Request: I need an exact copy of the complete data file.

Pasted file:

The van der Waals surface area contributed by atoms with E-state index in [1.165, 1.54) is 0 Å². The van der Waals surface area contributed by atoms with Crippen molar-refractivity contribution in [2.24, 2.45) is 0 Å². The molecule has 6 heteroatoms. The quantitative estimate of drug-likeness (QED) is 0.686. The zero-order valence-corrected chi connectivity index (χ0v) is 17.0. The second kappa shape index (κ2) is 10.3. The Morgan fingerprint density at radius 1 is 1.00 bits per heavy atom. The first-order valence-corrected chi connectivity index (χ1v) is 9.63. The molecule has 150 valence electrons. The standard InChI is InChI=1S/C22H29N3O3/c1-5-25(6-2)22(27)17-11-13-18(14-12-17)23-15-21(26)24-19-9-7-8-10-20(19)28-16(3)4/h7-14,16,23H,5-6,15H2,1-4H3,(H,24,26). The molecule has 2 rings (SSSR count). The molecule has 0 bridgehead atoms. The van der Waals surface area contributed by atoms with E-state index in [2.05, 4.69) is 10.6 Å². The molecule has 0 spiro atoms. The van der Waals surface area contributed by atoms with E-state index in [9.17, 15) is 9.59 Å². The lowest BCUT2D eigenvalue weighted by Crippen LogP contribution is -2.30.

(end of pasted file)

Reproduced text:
The van der Waals surface area contributed by atoms with E-state index in [1.165, 1.54) is 0 Å². The van der Waals surface area contributed by atoms with Crippen molar-refractivity contribution in [2.24, 2.45) is 0 Å². The molecule has 6 heteroatoms. The quantitative estimate of drug-likeness (QED) is 0.686. The zero-order valence-corrected chi connectivity index (χ0v) is 17.0. The second kappa shape index (κ2) is 10.3. The Morgan fingerprint density at radius 1 is 1.00 bits per heavy atom. The first-order valence-corrected chi connectivity index (χ1v) is 9.63. The molecule has 150 valence electrons. The standard InChI is InChI=1S/C22H29N3O3/c1-5-25(6-2)22(27)17-11-13-18(14-12-17)23-15-21(26)24-19-9-7-8-10-20(19)28-16(3)4/h7-14,16,23H,5-6,15H2,1-4H3,(H,24,26). The molecule has 2 rings (SSSR count). The molecule has 0 bridgehead atoms. The van der Waals surface area contributed by atoms with E-state index in [2.05, 4.69) is 10.6 Å². The molecule has 0 spiro atoms. The van der Waals surface area contributed by atoms with E-state index in [9.17, 15) is 9.59 Å². The lowest BCUT2D eigenvalue weighted by Crippen LogP contribution is -2.30.